I’m easing myself into this project of mine.
So far, I haven’t gone out of my way to seek out treasures – they’ve just been on my route, but of course, it’s early days. As I left work today I decided on a whim to park up the bike outside St. Patrick’s Cathedral, having spent the past six months cycling past it twice a day and vowing that one day I’d actually go inside. So began Date #2 of Dates with Dublin.
I went for a wander in the adjacent park to take a couple of photos:
Pretty, isn’t it? I should warn you right now; my photography skills are non-existent. A left-handed blind goat would probably do better with a point-and-click. I really wish I had more of an eye for photos, or even the slightest idea of how to work my camera. Either one of those would be helpful, but you get the picture anyway (ho ho). The park is a little oasis of calm off the busy thoroughfare of Patrick Street, and, hidden at the back, there’s a homage to Dublin’s many esteemed authors on the Literary Parade.
Inside I ventured, to be greeted by two lovely ladies at the desk. Admission is typically €5.50. “Where are you from?” they asked. “Mayo”, said I, and they waved me on in. “It’s a national Cathedral, so it’s yours to visit as you please”, they said. Evern Mayo, eh? Who knew. So far, so nice. I put my money back in my pocket and plodded on in.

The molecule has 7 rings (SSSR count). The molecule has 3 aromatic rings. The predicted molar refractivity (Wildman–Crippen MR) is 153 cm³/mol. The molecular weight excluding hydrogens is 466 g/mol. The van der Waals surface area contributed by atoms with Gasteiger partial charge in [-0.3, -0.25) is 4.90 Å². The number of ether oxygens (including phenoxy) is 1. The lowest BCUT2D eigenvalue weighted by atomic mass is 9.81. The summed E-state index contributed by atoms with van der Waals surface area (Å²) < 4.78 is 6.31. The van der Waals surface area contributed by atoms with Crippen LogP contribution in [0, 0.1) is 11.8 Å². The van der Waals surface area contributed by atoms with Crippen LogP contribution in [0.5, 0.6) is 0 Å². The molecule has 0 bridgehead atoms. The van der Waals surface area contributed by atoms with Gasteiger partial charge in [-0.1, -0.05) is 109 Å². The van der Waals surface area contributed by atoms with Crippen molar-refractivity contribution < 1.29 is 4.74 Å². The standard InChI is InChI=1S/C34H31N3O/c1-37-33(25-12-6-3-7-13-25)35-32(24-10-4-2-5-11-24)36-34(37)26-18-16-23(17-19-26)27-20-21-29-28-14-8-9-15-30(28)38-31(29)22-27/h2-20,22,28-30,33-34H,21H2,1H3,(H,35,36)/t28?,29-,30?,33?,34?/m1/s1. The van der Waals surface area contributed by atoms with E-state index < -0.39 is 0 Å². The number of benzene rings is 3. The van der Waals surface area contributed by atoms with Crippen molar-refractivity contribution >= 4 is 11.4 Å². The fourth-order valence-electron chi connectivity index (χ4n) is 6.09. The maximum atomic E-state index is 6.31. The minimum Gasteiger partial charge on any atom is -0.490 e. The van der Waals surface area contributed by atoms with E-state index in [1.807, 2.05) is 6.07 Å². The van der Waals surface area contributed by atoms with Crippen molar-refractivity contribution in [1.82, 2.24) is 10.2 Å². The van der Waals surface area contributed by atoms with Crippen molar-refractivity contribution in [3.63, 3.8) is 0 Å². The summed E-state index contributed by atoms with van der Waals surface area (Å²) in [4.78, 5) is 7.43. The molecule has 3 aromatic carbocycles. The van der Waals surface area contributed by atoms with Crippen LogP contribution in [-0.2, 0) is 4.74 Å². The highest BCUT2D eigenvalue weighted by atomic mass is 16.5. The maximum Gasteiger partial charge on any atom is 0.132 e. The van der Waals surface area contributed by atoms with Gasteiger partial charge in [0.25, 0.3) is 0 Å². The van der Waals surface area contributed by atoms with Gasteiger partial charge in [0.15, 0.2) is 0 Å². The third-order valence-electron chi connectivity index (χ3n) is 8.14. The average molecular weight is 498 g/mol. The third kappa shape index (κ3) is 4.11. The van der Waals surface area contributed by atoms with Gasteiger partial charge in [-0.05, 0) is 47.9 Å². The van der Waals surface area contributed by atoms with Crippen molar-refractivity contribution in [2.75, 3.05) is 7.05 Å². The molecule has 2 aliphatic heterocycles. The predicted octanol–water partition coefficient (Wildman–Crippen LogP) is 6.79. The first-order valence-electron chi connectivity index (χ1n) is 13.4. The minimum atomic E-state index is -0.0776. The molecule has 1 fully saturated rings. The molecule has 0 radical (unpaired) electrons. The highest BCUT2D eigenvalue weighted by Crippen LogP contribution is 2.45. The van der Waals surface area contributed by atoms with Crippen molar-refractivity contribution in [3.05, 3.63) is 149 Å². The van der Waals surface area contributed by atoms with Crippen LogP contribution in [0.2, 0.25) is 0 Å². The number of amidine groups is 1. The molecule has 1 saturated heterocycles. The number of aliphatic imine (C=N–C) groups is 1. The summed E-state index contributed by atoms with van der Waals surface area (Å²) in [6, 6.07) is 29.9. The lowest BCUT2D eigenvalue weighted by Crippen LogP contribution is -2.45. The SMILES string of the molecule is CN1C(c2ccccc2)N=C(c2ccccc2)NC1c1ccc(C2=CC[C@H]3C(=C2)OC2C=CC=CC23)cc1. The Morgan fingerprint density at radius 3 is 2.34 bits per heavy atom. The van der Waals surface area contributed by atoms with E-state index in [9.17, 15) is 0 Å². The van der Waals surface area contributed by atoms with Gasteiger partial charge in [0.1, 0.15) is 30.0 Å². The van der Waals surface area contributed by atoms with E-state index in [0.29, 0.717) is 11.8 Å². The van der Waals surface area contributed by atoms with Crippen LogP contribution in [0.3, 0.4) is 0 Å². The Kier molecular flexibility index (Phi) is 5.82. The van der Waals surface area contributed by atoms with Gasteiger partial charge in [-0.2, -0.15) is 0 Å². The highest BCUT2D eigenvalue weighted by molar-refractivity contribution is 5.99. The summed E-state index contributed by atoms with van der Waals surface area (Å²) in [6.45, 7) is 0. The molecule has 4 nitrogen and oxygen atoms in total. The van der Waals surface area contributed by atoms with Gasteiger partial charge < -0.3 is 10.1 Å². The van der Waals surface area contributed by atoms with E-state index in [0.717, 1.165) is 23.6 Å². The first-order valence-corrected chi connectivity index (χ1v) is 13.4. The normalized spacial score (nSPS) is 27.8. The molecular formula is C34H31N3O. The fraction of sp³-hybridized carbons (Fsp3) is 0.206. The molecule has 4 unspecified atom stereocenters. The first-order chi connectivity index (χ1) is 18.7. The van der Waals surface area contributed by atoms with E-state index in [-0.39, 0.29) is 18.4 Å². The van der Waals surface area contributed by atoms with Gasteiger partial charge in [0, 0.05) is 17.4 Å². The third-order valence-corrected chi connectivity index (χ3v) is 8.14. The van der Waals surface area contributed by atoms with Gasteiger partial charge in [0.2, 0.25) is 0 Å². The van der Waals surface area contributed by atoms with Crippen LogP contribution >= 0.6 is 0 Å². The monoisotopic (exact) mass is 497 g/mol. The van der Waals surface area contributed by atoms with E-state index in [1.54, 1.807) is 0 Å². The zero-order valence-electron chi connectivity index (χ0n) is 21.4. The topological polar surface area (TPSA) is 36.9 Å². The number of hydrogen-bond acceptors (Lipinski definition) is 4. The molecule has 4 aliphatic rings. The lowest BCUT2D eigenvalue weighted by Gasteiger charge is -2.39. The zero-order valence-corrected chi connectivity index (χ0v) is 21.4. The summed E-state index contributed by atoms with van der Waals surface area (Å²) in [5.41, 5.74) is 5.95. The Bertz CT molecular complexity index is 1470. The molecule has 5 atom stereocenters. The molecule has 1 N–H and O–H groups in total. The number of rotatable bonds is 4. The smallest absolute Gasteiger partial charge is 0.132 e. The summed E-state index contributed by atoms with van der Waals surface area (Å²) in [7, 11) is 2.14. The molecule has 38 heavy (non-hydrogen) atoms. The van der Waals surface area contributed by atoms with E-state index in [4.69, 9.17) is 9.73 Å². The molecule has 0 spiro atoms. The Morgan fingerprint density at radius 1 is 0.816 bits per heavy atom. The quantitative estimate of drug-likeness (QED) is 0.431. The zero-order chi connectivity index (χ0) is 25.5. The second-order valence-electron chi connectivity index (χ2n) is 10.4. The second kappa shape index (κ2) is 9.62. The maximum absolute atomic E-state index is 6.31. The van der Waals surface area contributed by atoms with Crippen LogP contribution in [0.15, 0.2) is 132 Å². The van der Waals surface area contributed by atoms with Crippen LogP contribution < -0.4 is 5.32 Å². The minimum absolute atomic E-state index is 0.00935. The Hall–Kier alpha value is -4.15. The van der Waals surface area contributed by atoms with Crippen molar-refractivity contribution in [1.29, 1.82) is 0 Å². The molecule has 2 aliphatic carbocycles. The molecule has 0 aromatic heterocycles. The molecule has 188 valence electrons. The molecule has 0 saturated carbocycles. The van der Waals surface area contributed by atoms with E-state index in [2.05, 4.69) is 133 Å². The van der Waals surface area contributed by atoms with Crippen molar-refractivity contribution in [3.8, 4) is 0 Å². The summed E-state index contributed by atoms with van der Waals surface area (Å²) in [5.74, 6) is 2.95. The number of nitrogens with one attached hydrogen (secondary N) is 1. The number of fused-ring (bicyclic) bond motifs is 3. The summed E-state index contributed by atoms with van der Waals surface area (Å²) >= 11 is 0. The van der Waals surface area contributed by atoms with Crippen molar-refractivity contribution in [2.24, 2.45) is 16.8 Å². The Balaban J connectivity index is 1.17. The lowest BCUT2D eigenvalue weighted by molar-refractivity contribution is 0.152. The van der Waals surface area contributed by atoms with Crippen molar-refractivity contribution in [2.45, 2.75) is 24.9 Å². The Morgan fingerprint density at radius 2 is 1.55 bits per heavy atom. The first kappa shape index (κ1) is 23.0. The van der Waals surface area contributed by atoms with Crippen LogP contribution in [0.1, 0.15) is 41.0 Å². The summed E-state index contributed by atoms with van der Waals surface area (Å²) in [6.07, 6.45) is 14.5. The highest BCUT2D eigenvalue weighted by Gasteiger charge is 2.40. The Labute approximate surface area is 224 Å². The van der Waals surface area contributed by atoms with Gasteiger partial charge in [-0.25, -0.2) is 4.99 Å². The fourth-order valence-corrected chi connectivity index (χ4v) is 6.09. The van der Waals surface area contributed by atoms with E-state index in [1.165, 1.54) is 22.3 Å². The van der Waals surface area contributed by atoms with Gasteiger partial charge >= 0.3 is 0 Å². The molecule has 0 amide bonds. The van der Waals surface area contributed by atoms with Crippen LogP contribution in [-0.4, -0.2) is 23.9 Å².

Inside, it looks like … well, a typical Cathedral really. The building dates from 1191, so is over 800 years old. There are more monuments and plaques inside than you can shake a stick or camera at, so I busied myself wandering around to see if I recognised anyone from my days of Junior Cert history. My memory’s not very good. I spotted St Patrick (oddly enough), Douglas Hyde and Jonathan Swift, and after that, your guess was as good as mine.
There are some highlights. Firstly, the building itself is really impressive – tall, imposing, elegant. The stained glass windows, while relatively new, dating from the 1800s, are stunning, and while the cathedral is busy with the hum of tourists, it’s a relaxed and welcoming space; almost informal. If you’re looking for solemnity and hushed tones, you won’t find it here, but I don’t think that’s a bad thing.
While I’m all for a bit of a history, what intrigues me the most is people and what they got up to back in the day. I wasn’t disappointed with some of the stories from St. Patrick’s. It’s probably best known for its most famous Dean, author Jonathan Swift, who, despite yearning for a post in England was greatly admired for the passion with which he fought what he felt were unjust impositions on the Irish people. The man himself is buried within the cathedral, alongside his lifelong friend and companion, Stella. Swift met Stella through a former employer when he was a young man and she was just eight years old, and the two remained close until her death in her mid 40s, though despite much speculation, nobody knows the exact nature of their relationship . And so the mystery and ambiguity remain t this day, and whether or not they ever wed remains the subject of debate. Their secrets remain forever between them in what must be one of Dublin’s more intriguing love stories.